Friday, April 23, 2010

" much tobacco as we could carry"

As I mentioned, there will be foray's into surrounding counties. Today we travel to Fauquier County. In April 1862, the 1st Maine Cavalry went on a scout to 'Warrenton Village."

Below is a portion of a letter by Charles F. Beal from Company F. Beal would not survive the war, dying from disease on February 8, 1863. There is a photo of him in the American Civil War Research Database.

April 23, 1862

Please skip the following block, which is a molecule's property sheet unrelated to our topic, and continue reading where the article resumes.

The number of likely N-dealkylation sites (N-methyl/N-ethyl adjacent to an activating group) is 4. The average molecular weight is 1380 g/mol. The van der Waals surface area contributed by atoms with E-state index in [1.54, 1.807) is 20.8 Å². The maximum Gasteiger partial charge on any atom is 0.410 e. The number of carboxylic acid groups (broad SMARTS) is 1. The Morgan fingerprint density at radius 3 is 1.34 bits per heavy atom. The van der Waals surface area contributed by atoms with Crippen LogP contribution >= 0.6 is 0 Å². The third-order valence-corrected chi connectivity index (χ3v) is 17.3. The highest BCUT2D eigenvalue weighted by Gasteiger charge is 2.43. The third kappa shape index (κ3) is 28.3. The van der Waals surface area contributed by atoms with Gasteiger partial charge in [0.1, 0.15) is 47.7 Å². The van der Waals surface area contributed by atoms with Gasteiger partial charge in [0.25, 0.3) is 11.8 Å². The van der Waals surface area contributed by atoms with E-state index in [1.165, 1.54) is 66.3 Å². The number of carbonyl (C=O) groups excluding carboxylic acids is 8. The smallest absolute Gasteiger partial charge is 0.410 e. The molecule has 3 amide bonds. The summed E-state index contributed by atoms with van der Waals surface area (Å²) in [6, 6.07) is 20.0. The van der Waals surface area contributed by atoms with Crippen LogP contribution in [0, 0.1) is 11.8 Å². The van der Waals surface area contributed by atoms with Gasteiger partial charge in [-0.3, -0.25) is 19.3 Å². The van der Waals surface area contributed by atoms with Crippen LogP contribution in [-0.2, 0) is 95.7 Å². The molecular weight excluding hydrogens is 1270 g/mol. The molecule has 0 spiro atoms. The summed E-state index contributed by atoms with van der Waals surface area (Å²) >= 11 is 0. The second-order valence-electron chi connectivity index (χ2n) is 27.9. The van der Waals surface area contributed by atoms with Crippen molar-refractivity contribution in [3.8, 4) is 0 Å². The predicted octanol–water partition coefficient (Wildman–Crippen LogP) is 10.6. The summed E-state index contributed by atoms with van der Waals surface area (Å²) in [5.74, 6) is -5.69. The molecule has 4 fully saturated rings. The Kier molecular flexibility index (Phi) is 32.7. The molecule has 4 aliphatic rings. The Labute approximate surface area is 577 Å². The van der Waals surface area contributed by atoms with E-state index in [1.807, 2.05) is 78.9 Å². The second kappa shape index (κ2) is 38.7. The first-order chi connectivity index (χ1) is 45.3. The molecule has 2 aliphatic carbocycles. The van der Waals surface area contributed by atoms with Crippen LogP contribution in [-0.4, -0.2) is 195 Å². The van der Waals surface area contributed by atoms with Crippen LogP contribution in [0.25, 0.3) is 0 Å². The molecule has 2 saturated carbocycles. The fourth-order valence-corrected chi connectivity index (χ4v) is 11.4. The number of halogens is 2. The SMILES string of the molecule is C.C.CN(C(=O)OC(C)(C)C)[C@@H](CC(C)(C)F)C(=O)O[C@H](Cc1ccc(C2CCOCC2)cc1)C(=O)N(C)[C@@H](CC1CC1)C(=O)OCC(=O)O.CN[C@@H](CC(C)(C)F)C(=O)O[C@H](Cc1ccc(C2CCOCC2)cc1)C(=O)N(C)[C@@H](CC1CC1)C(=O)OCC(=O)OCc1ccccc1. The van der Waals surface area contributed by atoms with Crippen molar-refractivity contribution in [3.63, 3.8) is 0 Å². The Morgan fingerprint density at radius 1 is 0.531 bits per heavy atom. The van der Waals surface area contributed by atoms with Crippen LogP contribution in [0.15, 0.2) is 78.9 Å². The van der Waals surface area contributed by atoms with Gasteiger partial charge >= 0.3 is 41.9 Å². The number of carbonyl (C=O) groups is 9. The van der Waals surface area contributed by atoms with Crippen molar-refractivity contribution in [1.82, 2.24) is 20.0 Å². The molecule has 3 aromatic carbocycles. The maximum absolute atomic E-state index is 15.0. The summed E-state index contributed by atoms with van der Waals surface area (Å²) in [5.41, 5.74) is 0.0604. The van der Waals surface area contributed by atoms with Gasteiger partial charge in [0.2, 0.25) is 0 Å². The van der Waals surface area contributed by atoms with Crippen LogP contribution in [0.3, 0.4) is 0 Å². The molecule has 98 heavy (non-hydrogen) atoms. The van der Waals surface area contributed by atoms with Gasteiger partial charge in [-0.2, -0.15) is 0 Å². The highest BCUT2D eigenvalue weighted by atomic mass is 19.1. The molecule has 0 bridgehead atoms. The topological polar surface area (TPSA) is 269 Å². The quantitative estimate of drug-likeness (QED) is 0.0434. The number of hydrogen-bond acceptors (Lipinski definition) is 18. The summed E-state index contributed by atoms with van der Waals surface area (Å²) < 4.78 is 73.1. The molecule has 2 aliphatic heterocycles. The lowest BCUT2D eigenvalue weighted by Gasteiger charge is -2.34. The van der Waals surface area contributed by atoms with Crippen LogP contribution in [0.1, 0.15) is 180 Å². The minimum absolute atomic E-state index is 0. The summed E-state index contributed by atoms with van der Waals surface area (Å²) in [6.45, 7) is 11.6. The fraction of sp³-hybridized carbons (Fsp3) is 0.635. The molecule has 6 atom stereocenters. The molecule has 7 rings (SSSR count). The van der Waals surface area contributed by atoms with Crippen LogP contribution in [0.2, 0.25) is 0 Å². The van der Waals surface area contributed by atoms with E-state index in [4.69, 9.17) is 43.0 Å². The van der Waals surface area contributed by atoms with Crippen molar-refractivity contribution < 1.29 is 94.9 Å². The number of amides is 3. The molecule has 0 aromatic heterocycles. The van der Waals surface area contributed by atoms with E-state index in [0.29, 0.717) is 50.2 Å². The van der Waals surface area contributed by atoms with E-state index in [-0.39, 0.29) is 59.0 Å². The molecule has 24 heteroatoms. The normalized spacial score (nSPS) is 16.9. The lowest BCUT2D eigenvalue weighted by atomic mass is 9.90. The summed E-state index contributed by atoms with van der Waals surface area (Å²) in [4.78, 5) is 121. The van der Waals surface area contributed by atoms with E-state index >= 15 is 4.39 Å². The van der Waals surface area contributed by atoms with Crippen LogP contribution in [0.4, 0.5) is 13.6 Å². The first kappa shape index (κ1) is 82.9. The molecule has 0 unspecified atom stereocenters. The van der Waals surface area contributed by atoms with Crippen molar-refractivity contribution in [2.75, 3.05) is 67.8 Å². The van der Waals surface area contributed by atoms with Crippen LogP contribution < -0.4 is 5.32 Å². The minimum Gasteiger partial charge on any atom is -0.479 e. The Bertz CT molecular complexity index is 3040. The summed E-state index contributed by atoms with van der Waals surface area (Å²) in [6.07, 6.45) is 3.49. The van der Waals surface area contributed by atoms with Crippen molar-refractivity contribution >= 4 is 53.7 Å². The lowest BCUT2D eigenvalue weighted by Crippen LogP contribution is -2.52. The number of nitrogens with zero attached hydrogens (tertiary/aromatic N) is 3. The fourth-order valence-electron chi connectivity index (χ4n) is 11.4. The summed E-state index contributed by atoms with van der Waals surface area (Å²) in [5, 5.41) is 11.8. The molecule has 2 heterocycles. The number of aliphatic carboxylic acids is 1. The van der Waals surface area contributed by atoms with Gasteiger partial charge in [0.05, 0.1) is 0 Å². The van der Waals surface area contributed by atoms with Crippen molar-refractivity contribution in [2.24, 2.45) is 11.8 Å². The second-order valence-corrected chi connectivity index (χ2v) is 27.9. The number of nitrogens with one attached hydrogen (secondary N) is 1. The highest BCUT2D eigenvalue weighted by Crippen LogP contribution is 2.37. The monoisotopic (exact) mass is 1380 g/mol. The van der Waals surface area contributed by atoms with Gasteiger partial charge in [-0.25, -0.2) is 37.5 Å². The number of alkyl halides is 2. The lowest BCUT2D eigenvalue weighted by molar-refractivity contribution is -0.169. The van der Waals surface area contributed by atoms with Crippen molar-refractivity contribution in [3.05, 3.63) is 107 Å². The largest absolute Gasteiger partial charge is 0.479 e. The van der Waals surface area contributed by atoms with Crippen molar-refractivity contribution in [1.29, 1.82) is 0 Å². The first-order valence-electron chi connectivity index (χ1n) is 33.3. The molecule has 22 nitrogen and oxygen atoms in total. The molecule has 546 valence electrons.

“'We have been sent out on scouting excursions. Once we had orders to go down to Warrenton Village. We surrounded the place with 3 companys and made a charge through the city with the remaining 4 comps. There was five hundred Rebels Cavalry there the night before but they had got the wind of our coming and took to thare heels. We remained in the city and scoured it until 3 o’clock in the morning. The rebels are encamped in a large force about 15 miles from here on the south side of the Rappahannock River where they had a small fight 3 or 4 days ago. We heard the firing. We go out foraging all most every day after grain for our horses and food for our selvs. We went out the other day and got a wagon full of grain and killed 9 Turkeys, 5 Ducks, 11 Chickens, 2 Geese, and got a large jar of Huney and just as much tobacco as we could carry. I found a barn of it about 150 feet long 60 feet wide all strung full of it."

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